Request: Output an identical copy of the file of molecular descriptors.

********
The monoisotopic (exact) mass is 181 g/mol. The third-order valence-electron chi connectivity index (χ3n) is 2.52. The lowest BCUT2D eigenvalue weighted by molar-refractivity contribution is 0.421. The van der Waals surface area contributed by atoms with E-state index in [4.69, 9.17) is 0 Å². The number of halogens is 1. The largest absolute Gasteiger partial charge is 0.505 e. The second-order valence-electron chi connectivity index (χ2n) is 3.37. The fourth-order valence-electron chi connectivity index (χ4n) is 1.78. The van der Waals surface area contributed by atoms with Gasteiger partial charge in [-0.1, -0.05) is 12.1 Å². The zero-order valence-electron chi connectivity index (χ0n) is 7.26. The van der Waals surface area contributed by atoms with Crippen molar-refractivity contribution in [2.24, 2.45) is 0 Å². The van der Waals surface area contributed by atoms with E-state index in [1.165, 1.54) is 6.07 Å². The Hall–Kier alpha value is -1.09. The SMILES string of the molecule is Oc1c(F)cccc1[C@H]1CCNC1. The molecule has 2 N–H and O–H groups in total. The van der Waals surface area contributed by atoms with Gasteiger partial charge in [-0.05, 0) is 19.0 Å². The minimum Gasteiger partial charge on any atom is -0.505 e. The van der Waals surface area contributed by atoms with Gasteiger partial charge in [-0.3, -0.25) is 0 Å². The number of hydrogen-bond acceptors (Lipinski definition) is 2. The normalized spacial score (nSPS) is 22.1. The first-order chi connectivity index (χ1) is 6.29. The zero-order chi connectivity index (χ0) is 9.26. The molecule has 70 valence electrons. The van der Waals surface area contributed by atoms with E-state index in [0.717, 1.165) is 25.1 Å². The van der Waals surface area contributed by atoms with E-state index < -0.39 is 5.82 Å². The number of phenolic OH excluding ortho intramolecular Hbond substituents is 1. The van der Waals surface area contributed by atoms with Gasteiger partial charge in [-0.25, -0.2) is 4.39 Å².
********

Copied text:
The monoisotopic (exact) mass is 181 g/mol. The third-order valence-electron chi connectivity index (χ3n) is 2.52. The lowest BCUT2D eigenvalue weighted by molar-refractivity contribution is 0.421. The van der Waals surface area contributed by atoms with E-state index in [4.69, 9.17) is 0 Å². The number of halogens is 1. The largest absolute Gasteiger partial charge is 0.505 e. The second-order valence-electron chi connectivity index (χ2n) is 3.37. The fourth-order valence-electron chi connectivity index (χ4n) is 1.78. The van der Waals surface area contributed by atoms with Gasteiger partial charge in [-0.1, -0.05) is 12.1 Å². The zero-order valence-electron chi connectivity index (χ0n) is 7.26. The van der Waals surface area contributed by atoms with Crippen molar-refractivity contribution in [2.24, 2.45) is 0 Å². The van der Waals surface area contributed by atoms with E-state index in [1.165, 1.54) is 6.07 Å². The Hall–Kier alpha value is -1.09. The SMILES string of the molecule is Oc1c(F)cccc1[C@H]1CCNC1. The molecule has 2 N–H and O–H groups in total. The van der Waals surface area contributed by atoms with Gasteiger partial charge in [-0.05, 0) is 19.0 Å². The minimum Gasteiger partial charge on any atom is -0.505 e. The van der Waals surface area contributed by atoms with Gasteiger partial charge in [-0.3, -0.25) is 0 Å². The number of hydrogen-bond acceptors (Lipinski definition) is 2. The normalized spacial score (nSPS) is 22.1. The first-order chi connectivity index (χ1) is 6.29. The zero-order chi connectivity index (χ0) is 9.26. The molecule has 70 valence electrons. The van der Waals surface area contributed by atoms with E-state index in [0.717, 1.165) is 25.1 Å². The van der Waals surface area contributed by atoms with E-state index < -0.39 is 5.82 Å². The number of phenolic OH excluding ortho intramolecular Hbond substituents is 1. The van der Waals surface area contributed by atoms with Gasteiger partial charge in [-0.25, -0.2) is 4.39 Å².